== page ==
The plot's the thing . . .

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Thinking over The African Queen, I have to marvel at C.S. Forester's ability to wring a plot out of action largely centered on keeping a rickety steamship afloat.  Page after page finds Allnut "address[ing] himself to the engine," "haul[ing] out a panful of hot ashes and dump[ing] them overboard," "fill[ing] the furnace with fresh wood," "peer[ing] at his gauges," "haul[ing] in the anchor," etc. (p. 15).  A critical sequence - for the plot and for the relationship between Rose and Charlie Allnut - occupying a full twelve pages of text - involves straightening a shaft and fixing a broken propeller (p. 122-134). 

Yet the action never drags, I never got bored, and I was turning pages so fast that I finished the whole book in one sitting (or just about).  I'm amazed and, frankly, not sure how he did it.

One reason that I can discern is the humor that Forester invests in his storytelling.  His vivid descriptions of Charlie's antics keeping the boat afloat evoke images of Chaplin-esque physical comedy in the mind of the reader (or at least this reader).  Charlie's speech about the impossibility of fixing the twisted shaft and the broken propeller (on p. 122) is laugh-out-loud funny.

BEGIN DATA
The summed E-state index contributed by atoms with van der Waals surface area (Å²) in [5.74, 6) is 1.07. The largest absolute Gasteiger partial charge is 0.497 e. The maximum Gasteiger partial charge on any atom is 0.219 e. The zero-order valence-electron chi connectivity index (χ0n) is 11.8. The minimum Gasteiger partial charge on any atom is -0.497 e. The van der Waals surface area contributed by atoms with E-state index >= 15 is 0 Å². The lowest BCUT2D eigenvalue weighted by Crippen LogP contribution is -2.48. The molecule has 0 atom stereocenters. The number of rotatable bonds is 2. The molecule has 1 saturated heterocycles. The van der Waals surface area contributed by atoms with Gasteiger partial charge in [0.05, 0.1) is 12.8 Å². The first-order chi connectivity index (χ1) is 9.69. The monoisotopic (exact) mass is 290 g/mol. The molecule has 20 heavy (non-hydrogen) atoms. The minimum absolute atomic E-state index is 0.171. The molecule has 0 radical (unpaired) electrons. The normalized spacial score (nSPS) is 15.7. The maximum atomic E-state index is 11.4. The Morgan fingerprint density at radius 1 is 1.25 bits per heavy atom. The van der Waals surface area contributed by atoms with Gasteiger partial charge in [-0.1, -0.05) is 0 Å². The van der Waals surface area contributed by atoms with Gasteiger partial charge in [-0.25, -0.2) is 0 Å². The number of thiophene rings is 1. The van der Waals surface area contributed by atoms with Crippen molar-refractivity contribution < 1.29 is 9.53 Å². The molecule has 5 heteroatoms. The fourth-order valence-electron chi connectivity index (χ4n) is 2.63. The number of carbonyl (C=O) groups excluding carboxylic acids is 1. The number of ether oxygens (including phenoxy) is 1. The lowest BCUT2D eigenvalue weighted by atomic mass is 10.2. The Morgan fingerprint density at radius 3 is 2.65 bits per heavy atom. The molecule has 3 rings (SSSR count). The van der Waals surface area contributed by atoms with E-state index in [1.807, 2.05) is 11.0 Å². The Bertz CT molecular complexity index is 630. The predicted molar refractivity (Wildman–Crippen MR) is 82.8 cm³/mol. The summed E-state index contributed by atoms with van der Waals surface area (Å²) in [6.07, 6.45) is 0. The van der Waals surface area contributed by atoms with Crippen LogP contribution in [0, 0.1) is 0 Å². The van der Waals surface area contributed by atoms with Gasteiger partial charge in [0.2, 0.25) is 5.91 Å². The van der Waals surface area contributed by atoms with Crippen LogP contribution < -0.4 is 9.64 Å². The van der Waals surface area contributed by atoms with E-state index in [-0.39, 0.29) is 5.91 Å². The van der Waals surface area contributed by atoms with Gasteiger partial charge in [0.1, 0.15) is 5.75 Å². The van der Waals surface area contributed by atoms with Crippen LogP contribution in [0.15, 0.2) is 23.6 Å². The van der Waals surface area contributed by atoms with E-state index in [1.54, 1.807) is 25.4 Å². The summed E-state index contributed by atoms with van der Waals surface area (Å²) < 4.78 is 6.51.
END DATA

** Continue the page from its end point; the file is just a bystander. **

Another reason is a quality I'll call "storyteller instinct."  I've often listened to people relate interesting events in a way that makes me yearn for more absorbing conversation - something about the tax code maybe?  Similarly, I've often been surprised at the laughter or expressions of fascination expressed by people listening to me recount some appallingly boring experience.  It's not the content, but the way it's presented.  C.S. Forester is apparently the kind of master craftsman of storytelling who can make the mechanics of rickety steamships scintillating reading fare.

C.S. Forester's plotting supports my hunch - or is it a preference? - that the plot's the thing that crowns a storyteller a king (with apologies to Shakespeare, Hamlet and those less silly than I).

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This page contains a single entry by Maya published on September 6, 2009 8:22 AM.

View of The New Yorker from Naivasha was the previous entry in this blog.

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